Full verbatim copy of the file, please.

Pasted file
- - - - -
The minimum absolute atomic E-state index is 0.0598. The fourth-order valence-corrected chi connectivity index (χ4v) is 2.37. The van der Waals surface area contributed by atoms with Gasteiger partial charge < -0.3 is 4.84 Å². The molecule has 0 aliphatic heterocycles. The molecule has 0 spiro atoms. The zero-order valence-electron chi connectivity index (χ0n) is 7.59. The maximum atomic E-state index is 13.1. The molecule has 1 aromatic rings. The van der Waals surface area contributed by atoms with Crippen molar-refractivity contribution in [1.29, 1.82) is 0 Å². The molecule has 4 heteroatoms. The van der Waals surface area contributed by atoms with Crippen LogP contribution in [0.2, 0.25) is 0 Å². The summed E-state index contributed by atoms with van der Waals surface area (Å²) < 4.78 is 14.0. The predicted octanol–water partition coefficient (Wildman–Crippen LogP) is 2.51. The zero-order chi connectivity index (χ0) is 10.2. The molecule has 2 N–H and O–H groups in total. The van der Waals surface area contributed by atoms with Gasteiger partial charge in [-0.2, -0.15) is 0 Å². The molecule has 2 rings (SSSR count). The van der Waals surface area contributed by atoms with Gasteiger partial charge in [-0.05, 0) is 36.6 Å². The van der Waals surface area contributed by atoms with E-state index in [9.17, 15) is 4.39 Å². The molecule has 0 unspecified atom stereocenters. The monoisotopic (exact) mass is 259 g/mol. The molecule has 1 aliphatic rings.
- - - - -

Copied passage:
The minimum absolute atomic E-state index is 0.0598. The fourth-order valence-corrected chi connectivity index (χ4v) is 2.37. The van der Waals surface area contributed by atoms with Gasteiger partial charge < -0.3 is 4.84 Å². The molecule has 0 aliphatic heterocycles. The molecule has 0 spiro atoms. The zero-order valence-electron chi connectivity index (χ0n) is 7.59. The maximum atomic E-state index is 13.1. The molecule has 1 aromatic rings. The van der Waals surface area contributed by atoms with Crippen molar-refractivity contribution in [1.29, 1.82) is 0 Å². The molecule has 4 heteroatoms. The van der Waals surface area contributed by atoms with Crippen LogP contribution in [0.2, 0.25) is 0 Å². The summed E-state index contributed by atoms with van der Waals surface area (Å²) < 4.78 is 14.0. The predicted octanol–water partition coefficient (Wildman–Crippen LogP) is 2.51. The zero-order chi connectivity index (χ0) is 10.2. The molecule has 2 N–H and O–H groups in total. The van der Waals surface area contributed by atoms with Gasteiger partial charge in [-0.2, -0.15) is 0 Å². The molecule has 2 rings (SSSR count). The van der Waals surface area contributed by atoms with Gasteiger partial charge in [-0.05, 0) is 36.6 Å². The van der Waals surface area contributed by atoms with E-state index in [9.17, 15) is 4.39 Å². The molecule has 0 unspecified atom stereocenters. The monoisotopic (exact) mass is 259 g/mol. The molecule has 1 aliphatic rings.